As far as I know, except at the subway, there is no mention of a speed limit in campus. Even if a speed limit is mentioned, there is nobody to enforce it. Having special personnel for the purpose may not be practically feasible. In such a situation, it is we — the residents of IISc — who should help in enforcing the speed limits. I appreciate the faculty members who shouted at the people fond of accelerators. We all should follow. Next time we see someone speeding up, let’s tell him/her, “Slow! Slow! Slow!”.
I have also occasionally witnessed minors driving vehicles in campus. Perhaps due to less traffic and relatively safer roads, the campus is allowed to be used by their parents for driving. However, it is not only illegal but dangerous. I think it is upto the parents of these minors, who must be the teaching or non-teaching staff of the institute, to prevent such campus misuse and law breaking. The security personnel of the institute may also be provided rights to challenge the minor drivers.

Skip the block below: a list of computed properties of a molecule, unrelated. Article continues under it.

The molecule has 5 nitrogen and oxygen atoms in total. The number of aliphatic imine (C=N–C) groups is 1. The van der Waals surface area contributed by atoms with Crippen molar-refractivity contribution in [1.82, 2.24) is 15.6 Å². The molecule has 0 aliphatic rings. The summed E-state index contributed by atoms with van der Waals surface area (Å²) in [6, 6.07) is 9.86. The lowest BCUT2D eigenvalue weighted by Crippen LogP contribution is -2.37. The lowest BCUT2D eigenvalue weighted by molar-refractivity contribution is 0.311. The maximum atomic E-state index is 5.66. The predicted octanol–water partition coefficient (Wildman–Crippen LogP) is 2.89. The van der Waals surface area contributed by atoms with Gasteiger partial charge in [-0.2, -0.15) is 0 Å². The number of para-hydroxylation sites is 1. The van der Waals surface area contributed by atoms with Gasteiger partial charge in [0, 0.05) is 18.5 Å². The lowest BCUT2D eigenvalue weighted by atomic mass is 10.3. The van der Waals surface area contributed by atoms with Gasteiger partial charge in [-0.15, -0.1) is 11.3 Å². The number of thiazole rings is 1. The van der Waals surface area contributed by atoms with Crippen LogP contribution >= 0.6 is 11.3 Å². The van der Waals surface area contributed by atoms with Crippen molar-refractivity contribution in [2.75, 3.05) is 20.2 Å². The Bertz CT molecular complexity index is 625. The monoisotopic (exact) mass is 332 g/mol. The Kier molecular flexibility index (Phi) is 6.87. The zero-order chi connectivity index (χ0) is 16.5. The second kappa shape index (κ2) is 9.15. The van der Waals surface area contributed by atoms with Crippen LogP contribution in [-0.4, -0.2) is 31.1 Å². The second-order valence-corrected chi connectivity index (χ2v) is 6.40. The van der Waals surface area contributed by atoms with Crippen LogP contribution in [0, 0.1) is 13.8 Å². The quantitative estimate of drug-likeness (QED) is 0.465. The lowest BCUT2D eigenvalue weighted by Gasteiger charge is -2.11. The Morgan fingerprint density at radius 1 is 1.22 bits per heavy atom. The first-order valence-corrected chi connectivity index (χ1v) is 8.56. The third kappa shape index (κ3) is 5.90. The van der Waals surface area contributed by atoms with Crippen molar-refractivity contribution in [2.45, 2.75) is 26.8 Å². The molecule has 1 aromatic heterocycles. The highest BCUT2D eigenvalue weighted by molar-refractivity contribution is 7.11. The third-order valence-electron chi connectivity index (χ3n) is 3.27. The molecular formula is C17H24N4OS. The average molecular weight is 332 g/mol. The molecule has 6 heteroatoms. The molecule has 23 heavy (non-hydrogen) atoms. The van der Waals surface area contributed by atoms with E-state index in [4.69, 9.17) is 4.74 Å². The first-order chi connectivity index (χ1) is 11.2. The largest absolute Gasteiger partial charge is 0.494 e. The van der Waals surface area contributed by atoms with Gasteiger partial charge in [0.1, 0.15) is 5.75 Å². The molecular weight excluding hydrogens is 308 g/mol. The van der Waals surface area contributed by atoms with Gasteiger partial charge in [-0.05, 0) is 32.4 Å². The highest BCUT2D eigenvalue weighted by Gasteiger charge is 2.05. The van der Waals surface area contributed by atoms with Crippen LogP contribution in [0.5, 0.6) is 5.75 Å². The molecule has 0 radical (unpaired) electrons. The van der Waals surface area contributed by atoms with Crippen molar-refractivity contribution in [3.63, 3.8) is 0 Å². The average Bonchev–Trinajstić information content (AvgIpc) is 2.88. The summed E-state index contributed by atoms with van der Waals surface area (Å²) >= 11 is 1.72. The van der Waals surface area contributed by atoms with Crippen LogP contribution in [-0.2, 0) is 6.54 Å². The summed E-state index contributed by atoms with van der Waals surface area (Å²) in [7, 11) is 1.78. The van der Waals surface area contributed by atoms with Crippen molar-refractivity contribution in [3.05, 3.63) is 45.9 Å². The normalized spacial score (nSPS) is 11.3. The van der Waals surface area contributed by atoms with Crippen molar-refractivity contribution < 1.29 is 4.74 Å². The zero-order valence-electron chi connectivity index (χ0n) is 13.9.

Have you seen people walking across the subway? Like several people in the world, some of us like shortcuts. In queue at Prakruthi or Tea Board, we look for our acquaintances to avoid waiting in the queue. The same cutting short concept is applied by a few of us at the subway. Walking down the stairs, then the footpath, and then again up the stairs is too much for busy researchers like us! We should realize that the width of the subway on each side is just enough for a four-wheeler. It is no heroism to walk down the road and jump to the footpath as soon as a vehicle arrives. Further, a two-wheeler, in trying to save you may meet the divider. It is in our hands to ensure not only ours, but also, to some extent, others’ safety.
Another problem is of the horns. A few roads in campus are marked with the signs of No Horn — a few signs hiding behind trees. I do not expect auto drivers to follow the rules. However, I do expect it from IIScians — may that be students, faculty or non-teaching staff. It is very encouraging to see several car drivers (I assume them to be mostly faculty members) patiently waiting for almost ten seconds before the pedestrians give way. I whole-heartedly appreciate these drivers.